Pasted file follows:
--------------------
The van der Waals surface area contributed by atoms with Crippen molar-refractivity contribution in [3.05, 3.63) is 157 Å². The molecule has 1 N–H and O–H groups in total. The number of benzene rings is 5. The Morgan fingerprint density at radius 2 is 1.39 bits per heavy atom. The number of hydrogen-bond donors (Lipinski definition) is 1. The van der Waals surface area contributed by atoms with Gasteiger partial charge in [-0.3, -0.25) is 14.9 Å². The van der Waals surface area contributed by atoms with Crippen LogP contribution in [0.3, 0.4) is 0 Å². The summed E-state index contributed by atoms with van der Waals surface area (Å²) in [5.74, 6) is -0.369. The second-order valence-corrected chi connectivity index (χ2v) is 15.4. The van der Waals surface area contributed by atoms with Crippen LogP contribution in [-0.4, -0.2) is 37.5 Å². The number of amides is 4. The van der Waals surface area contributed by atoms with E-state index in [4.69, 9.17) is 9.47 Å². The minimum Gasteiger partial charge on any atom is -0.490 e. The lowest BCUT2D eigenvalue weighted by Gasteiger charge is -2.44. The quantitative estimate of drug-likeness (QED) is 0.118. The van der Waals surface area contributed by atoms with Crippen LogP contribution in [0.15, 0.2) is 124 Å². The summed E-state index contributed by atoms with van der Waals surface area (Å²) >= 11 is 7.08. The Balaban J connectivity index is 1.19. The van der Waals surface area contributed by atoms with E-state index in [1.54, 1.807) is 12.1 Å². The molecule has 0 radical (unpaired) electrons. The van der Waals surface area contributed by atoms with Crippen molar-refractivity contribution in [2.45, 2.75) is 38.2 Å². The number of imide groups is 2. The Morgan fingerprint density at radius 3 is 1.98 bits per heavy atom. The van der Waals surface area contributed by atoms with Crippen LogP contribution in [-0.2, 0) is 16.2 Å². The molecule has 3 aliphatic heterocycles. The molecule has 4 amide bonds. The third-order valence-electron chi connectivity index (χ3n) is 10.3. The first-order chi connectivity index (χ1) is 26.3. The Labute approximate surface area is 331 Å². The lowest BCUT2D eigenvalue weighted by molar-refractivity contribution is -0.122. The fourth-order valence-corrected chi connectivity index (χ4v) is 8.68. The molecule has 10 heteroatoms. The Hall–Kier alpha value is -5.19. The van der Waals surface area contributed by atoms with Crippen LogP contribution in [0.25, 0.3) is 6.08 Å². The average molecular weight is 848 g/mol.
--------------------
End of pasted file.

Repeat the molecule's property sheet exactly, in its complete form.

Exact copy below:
The van der Waals surface area contributed by atoms with Crippen molar-refractivity contribution in [3.05, 3.63) is 157 Å². The molecule has 1 N–H and O–H groups in total. The number of benzene rings is 5. The Morgan fingerprint density at radius 2 is 1.39 bits per heavy atom. The number of hydrogen-bond donors (Lipinski definition) is 1. The van der Waals surface area contributed by atoms with Gasteiger partial charge in [-0.3, -0.25) is 14.9 Å². The van der Waals surface area contributed by atoms with Crippen LogP contribution in [0.3, 0.4) is 0 Å². The summed E-state index contributed by atoms with van der Waals surface area (Å²) in [5.74, 6) is -0.369. The second-order valence-corrected chi connectivity index (χ2v) is 15.4. The van der Waals surface area contributed by atoms with Crippen LogP contribution in [-0.4, -0.2) is 37.5 Å². The number of amides is 4. The van der Waals surface area contributed by atoms with E-state index in [4.69, 9.17) is 9.47 Å². The minimum Gasteiger partial charge on any atom is -0.490 e. The lowest BCUT2D eigenvalue weighted by Gasteiger charge is -2.44. The quantitative estimate of drug-likeness (QED) is 0.118. The van der Waals surface area contributed by atoms with Crippen LogP contribution in [0.15, 0.2) is 124 Å². The summed E-state index contributed by atoms with van der Waals surface area (Å²) >= 11 is 7.08. The Balaban J connectivity index is 1.19. The van der Waals surface area contributed by atoms with E-state index in [1.54, 1.807) is 12.1 Å². The molecule has 0 radical (unpaired) electrons. The van der Waals surface area contributed by atoms with Crippen molar-refractivity contribution in [2.45, 2.75) is 38.2 Å². The number of imide groups is 2. The Morgan fingerprint density at radius 3 is 1.98 bits per heavy atom. The van der Waals surface area contributed by atoms with Crippen LogP contribution in [-0.2, 0) is 16.2 Å². The molecule has 3 aliphatic heterocycles. The molecule has 4 amide bonds. The third-order valence-electron chi connectivity index (χ3n) is 10.3. The first-order chi connectivity index (χ1) is 26.3. The Labute approximate surface area is 331 Å². The lowest BCUT2D eigenvalue weighted by molar-refractivity contribution is -0.122. The fourth-order valence-corrected chi connectivity index (χ4v) is 8.68. The molecule has 10 heteroatoms. The Hall–Kier alpha value is -5.19. The van der Waals surface area contributed by atoms with Crippen LogP contribution in [0.25, 0.3) is 6.08 Å². The average molecular weight is 848 g/mol.